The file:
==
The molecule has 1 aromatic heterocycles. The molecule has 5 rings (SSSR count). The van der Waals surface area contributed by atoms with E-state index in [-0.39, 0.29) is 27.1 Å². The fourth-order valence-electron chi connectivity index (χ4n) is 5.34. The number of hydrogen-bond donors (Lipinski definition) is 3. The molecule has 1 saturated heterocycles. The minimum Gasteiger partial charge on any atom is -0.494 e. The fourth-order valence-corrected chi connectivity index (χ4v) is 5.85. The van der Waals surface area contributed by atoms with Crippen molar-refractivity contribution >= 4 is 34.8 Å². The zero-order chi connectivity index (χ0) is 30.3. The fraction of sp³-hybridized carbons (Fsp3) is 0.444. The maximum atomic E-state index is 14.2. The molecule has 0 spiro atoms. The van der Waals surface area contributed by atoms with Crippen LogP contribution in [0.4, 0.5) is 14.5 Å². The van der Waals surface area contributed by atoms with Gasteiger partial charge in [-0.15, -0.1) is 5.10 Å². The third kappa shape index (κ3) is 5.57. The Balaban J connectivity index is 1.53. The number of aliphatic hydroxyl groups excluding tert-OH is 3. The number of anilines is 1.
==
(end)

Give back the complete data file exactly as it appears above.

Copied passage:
The molecule has 1 aromatic heterocycles. The molecule has 5 rings (SSSR count). The van der Waals surface area contributed by atoms with E-state index in [-0.39, 0.29) is 27.1 Å². The fourth-order valence-electron chi connectivity index (χ4n) is 5.34. The number of hydrogen-bond donors (Lipinski definition) is 3. The molecule has 1 saturated heterocycles. The minimum Gasteiger partial charge on any atom is -0.494 e. The fourth-order valence-corrected chi connectivity index (χ4v) is 5.85. The van der Waals surface area contributed by atoms with Crippen molar-refractivity contribution >= 4 is 34.8 Å². The zero-order chi connectivity index (χ0) is 30.3. The fraction of sp³-hybridized carbons (Fsp3) is 0.444. The maximum atomic E-state index is 14.2. The molecule has 0 spiro atoms. The van der Waals surface area contributed by atoms with Crippen LogP contribution in [0.4, 0.5) is 14.5 Å². The van der Waals surface area contributed by atoms with Gasteiger partial charge in [-0.15, -0.1) is 5.10 Å². The third kappa shape index (κ3) is 5.57. The Balaban J connectivity index is 1.53. The number of aliphatic hydroxyl groups excluding tert-OH is 3. The number of anilines is 1.